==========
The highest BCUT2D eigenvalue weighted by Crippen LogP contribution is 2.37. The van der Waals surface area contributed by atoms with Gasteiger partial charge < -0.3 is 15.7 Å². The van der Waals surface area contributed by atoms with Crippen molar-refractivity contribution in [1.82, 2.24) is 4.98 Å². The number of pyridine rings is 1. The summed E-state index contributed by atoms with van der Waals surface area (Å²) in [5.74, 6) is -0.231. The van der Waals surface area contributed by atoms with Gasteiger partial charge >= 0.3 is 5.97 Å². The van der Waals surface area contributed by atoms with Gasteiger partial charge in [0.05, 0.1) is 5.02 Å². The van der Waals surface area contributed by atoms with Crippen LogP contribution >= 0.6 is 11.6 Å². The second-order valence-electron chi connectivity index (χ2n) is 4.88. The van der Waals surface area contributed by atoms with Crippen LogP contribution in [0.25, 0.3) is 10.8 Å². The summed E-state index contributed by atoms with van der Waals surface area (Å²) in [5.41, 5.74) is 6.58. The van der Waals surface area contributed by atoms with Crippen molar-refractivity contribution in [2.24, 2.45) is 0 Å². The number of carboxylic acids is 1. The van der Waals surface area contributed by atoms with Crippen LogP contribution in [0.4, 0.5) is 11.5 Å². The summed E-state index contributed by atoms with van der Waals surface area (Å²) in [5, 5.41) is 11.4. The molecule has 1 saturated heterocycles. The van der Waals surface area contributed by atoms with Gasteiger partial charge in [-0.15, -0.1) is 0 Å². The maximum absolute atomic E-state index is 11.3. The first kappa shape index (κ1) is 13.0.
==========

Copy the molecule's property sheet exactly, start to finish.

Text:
The highest BCUT2D eigenvalue weighted by Crippen LogP contribution is 2.37. The van der Waals surface area contributed by atoms with Gasteiger partial charge < -0.3 is 15.7 Å². The van der Waals surface area contributed by atoms with Crippen molar-refractivity contribution in [1.82, 2.24) is 4.98 Å². The number of pyridine rings is 1. The summed E-state index contributed by atoms with van der Waals surface area (Å²) in [5.74, 6) is -0.231. The van der Waals surface area contributed by atoms with Gasteiger partial charge >= 0.3 is 5.97 Å². The van der Waals surface area contributed by atoms with Gasteiger partial charge in [0.05, 0.1) is 5.02 Å². The van der Waals surface area contributed by atoms with Crippen LogP contribution >= 0.6 is 11.6 Å². The second-order valence-electron chi connectivity index (χ2n) is 4.88. The van der Waals surface area contributed by atoms with Crippen LogP contribution in [0.25, 0.3) is 10.8 Å². The summed E-state index contributed by atoms with van der Waals surface area (Å²) in [5.41, 5.74) is 6.58. The van der Waals surface area contributed by atoms with Crippen molar-refractivity contribution in [2.24, 2.45) is 0 Å². The number of carboxylic acids is 1. The van der Waals surface area contributed by atoms with Crippen LogP contribution in [0.4, 0.5) is 11.5 Å². The summed E-state index contributed by atoms with van der Waals surface area (Å²) in [5, 5.41) is 11.4. The molecule has 1 saturated heterocycles. The van der Waals surface area contributed by atoms with Gasteiger partial charge in [-0.15, -0.1) is 0 Å². The maximum absolute atomic E-state index is 11.3. The first kappa shape index (κ1) is 13.0.